1. Start planning early! I thought I started early. I started developing content for camp in February. Not early enough for me. I should have started in December at the very least to be comfortable. This is the hardest lesson I’ve learned. When I first started this position, it would take me about a week to develop programming for one day (9 a.m. to 4 p.m.), one grade level. Now, I can do a full week of programming for one grade level in about a week. But that is after many, many weeks of practice. If you’re just starting out, give yourself as much time as you can so you don’t become as overwhelmed and stressed out as I was. If you are trying to start up a brand-new program, it is not unreasonable to begin planning a full week ahead. So do yourself a favor – take the amount of time you think you need to plan, and double it!

2. Make lists of supplies and order/shop early. I learned this lesson a bit too late. The last couple of weeks I was still figuring out what supplies I needed for a few activities, and now I’m nail biting to see if the last bits will arrive in time.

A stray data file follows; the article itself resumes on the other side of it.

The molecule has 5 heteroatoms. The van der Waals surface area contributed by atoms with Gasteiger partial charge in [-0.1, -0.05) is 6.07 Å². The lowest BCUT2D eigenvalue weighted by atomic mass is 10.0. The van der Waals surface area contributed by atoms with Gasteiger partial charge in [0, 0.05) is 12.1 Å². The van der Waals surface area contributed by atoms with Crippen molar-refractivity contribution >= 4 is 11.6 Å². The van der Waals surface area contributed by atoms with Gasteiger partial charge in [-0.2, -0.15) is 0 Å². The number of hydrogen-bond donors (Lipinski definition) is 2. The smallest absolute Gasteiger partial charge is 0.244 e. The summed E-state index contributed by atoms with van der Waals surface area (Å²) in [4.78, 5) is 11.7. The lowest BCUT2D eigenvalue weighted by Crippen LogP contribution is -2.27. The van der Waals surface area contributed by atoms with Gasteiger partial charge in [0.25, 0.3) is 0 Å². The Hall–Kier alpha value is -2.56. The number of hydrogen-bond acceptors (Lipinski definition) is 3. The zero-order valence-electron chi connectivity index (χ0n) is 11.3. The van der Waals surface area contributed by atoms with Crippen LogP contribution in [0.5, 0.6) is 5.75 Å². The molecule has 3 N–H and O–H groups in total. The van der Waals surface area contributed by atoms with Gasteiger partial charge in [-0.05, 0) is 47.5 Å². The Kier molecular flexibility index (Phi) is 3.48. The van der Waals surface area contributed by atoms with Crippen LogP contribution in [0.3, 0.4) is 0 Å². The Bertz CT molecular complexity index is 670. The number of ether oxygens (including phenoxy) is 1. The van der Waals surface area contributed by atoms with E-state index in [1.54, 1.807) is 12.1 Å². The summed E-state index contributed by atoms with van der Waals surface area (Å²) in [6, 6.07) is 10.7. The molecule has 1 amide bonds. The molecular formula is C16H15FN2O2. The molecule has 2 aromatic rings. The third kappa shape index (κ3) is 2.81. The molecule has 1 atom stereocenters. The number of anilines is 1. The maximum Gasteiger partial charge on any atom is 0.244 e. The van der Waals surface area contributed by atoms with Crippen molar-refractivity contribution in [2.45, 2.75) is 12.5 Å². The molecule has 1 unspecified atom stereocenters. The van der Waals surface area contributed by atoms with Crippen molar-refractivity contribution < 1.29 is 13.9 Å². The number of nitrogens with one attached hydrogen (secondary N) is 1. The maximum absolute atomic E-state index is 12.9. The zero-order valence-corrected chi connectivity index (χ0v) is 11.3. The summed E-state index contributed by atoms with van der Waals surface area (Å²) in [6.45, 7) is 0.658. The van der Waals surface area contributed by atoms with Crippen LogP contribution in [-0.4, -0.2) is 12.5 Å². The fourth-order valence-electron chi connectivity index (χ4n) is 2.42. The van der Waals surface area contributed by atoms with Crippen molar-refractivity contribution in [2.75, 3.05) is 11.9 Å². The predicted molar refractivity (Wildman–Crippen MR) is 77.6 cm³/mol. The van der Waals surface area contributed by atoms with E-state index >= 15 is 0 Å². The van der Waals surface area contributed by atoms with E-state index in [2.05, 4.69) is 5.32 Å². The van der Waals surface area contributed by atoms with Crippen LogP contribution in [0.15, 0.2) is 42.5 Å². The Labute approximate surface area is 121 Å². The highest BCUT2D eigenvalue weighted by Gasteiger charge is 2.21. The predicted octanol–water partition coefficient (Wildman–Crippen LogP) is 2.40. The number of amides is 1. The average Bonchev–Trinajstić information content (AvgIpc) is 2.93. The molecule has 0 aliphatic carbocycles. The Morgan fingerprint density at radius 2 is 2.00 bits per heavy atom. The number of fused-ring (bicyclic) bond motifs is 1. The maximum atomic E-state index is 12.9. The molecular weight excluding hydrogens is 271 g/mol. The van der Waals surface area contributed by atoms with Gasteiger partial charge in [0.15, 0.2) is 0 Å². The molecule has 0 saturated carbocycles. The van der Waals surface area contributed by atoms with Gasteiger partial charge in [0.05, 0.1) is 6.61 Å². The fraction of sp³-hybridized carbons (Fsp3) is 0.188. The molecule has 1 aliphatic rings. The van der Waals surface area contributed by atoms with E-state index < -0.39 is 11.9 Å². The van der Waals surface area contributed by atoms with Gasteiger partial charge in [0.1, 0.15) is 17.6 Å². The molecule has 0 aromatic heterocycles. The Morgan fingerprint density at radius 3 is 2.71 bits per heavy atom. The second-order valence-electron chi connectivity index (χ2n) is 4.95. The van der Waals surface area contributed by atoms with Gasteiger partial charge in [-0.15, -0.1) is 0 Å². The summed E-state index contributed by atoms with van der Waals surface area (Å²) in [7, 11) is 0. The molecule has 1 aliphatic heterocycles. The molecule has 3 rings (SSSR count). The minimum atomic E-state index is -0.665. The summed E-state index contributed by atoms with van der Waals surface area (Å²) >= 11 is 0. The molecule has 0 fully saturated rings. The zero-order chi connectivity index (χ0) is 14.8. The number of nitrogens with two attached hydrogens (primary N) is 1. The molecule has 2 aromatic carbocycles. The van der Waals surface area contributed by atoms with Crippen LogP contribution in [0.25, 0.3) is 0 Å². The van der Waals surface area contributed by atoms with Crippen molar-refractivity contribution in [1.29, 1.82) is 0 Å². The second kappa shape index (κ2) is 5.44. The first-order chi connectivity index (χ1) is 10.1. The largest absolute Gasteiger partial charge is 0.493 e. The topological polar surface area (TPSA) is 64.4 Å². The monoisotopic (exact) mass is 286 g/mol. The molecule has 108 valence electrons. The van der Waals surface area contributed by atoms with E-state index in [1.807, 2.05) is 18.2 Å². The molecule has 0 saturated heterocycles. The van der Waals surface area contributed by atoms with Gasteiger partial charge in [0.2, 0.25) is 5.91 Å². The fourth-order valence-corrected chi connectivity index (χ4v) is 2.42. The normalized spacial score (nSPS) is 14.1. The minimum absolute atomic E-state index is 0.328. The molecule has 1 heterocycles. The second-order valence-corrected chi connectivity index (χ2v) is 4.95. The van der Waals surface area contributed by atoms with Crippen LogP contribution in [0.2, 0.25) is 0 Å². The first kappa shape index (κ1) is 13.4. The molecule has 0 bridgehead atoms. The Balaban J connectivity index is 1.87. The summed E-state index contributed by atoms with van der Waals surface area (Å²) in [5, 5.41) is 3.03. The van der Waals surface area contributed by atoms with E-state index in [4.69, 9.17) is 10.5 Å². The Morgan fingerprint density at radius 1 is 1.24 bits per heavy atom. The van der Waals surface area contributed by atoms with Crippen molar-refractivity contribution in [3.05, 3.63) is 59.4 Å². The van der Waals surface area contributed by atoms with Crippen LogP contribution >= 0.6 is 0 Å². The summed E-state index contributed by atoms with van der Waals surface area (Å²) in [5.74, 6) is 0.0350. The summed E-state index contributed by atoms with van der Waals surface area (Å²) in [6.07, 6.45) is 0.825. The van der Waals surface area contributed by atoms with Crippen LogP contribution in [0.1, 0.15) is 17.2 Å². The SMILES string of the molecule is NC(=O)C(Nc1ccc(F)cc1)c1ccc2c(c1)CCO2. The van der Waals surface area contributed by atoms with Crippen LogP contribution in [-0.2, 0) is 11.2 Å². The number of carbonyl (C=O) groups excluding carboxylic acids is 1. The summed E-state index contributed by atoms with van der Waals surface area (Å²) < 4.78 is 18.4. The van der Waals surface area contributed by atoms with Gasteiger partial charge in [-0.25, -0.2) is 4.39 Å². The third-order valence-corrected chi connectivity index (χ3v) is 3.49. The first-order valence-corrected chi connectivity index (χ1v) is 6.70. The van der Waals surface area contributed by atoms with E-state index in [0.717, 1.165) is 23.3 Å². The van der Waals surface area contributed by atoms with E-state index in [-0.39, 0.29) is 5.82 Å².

3. Organize one section at a time. I started organizing supplies somewhat haphazardly. This is partly because I didn’t get all my supplies ordered early so I had to start by organizing what I had. This resulted in me running back and forth to all the classroom spaces multiple times a day/week. It would have been much simpler and easier had I been able to start and finish each room one at a time. I did get a ton of steps in though these past few weeks, so I guess that’s a silver lining 😉

4. Don’t reinvent the wheel – because (to quote yet another cliché), there’s nothing new under the sun. Do yourself a favor and do some research. See what others have done on similar projects. Don’t waste hours or days trying to create something from scratch if you can spend a little time online to get inspired from what you can find, tweak it and make it your own. I looked through previous programs in my work’s files, activity books on our office shelf, browsed online, and asked around. I tweaked what I liked to fit my purposes. Then, after I had the bulk of it done, I developed some creative, original programs that I was really excited for and sprinkled those into every grade. There is a HUGE wealth of information already out there. Don’t be afraid to utilize it!